Posted: Thursday, October 20, 2005
50th Anniversary and Final Flight Culminate at California Launch Site
The Titan rocket, for 50 years a workhorse space lifter, made its final flight from Vandenberg AFB, Calif. today with Aerojet first- and second-stage liquid rocket engines powering the massive vehicle's liquid propellant core. Aerojet, a GenCorp Inc. company, has produced liquid rocket engines for the entire Titan launcher family: Titan I, Titan II, Titan III and Titan IV, with work spanning the entire 50 years of the Titan program.
Aerojet was awarded its first contract for the Titan program in 1955. The first Titan was a two-stage missile, and Aerojet was awarded a $55 million contract for the development of liquid engines for the missile. At the time of the contract award, the company had just started construction of a large-thrust liquid test stand at its new Rancho Cordova, Calif. site. Within 10 months of the contract award, the company had 889 employees working on the liquid rocket program and a construction frenzy was underway.
The Titan program has made many notable contributions to Aerojet and to our country:
-- The Titan liquid rocket engines enhanced Aerojet's role as a leading propulsion company in the strategic defense and aerospace industries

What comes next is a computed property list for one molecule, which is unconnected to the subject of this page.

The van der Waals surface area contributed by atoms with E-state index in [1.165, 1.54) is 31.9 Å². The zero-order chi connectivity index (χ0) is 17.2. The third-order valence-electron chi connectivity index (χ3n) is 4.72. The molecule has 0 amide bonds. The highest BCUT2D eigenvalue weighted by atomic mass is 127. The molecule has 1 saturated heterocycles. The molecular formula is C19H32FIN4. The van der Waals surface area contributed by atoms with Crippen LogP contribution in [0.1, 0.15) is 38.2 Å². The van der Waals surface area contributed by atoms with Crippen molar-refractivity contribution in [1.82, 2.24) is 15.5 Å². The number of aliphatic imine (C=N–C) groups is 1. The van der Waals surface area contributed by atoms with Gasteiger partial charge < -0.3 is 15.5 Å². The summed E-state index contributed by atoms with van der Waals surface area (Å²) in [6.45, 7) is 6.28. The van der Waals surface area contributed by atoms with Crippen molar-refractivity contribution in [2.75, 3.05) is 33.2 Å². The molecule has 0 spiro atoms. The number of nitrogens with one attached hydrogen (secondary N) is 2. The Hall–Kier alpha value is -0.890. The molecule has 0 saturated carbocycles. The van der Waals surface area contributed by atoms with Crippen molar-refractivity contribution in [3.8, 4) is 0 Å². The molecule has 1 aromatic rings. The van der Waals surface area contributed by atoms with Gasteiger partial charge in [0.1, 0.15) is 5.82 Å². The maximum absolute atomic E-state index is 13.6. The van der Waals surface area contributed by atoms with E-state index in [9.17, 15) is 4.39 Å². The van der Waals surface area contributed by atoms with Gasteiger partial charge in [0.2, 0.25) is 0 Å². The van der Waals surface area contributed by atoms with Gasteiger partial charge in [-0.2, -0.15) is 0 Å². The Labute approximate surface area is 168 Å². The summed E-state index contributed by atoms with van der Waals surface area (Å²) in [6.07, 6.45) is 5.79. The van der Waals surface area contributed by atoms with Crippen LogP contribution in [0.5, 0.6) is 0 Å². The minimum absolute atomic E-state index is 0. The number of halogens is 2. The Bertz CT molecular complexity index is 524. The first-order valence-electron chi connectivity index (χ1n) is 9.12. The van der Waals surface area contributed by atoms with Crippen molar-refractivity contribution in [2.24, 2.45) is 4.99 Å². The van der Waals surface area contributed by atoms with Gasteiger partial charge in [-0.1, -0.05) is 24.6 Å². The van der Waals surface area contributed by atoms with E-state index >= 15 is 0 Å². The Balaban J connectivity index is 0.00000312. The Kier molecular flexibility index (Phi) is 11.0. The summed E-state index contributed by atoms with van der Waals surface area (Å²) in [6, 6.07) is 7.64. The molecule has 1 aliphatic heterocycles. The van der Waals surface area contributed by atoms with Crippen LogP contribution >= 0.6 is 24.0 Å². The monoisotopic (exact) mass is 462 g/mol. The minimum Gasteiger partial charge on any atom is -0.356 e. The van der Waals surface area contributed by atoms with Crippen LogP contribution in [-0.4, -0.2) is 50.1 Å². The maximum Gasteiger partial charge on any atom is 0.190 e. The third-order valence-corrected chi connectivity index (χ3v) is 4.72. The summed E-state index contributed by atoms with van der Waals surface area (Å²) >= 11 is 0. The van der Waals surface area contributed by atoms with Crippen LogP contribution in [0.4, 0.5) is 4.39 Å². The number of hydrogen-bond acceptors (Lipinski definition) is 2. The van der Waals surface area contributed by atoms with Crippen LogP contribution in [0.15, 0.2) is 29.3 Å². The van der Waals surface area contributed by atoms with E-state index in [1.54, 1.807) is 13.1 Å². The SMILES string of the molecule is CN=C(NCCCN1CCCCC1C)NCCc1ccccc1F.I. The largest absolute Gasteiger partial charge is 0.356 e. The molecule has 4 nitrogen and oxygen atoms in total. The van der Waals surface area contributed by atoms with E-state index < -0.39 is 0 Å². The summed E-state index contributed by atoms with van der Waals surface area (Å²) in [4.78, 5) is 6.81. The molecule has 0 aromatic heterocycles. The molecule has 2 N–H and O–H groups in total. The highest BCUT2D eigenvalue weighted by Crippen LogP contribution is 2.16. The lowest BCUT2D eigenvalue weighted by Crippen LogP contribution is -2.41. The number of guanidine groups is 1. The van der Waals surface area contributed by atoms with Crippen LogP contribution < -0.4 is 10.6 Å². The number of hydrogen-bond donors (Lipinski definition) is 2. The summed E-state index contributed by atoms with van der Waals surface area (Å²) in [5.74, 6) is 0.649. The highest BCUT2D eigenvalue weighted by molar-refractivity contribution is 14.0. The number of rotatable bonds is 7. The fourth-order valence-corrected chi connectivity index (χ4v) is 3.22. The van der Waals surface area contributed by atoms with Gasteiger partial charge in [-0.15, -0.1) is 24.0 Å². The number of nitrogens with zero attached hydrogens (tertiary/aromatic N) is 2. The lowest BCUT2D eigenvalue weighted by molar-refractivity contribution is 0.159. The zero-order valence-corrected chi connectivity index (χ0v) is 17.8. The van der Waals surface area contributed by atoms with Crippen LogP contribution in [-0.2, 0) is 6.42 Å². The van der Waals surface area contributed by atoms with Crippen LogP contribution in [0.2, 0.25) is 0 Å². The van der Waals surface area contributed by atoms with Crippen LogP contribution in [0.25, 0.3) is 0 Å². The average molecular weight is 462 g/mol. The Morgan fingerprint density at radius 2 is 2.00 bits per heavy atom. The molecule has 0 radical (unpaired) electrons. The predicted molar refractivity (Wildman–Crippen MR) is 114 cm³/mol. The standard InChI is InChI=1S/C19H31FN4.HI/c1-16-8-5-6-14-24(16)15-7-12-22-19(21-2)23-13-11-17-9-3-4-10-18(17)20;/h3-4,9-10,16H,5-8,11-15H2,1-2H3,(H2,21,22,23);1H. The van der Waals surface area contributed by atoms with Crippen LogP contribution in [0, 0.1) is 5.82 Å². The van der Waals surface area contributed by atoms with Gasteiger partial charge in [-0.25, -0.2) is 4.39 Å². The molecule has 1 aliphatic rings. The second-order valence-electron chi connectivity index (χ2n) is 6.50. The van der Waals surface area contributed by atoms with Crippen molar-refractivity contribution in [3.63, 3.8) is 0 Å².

-- The Titan I and II liquid rocket engines powered the nation's ICBMs for more than 30 years, helping to bring an end to the Cold War
-- Titan II/Gemini, Aerojet's first engines for manned spaceflight, formalized the "mission success" concept requiring the highest standards for quality assurance and reliability
-- Titan III and Titan IV lifted NASA's most significant planetary exploration spacecraft, including the Mars Viking Landers, Voyager I and II and the Cassini Saturn orbiter
-- More than 28 Aerojet Titan program employees became the top executive at Aerojet and other U.S. companies
-- For more than 40 of its 50 years, Titan IIs, IIIs and IVs have been entrusted to carry the nation's most critical military and national security satellites
-- Aerojet produced 1,182 Titan engines; conducted 11,582 engine tests and 368 flights
// end //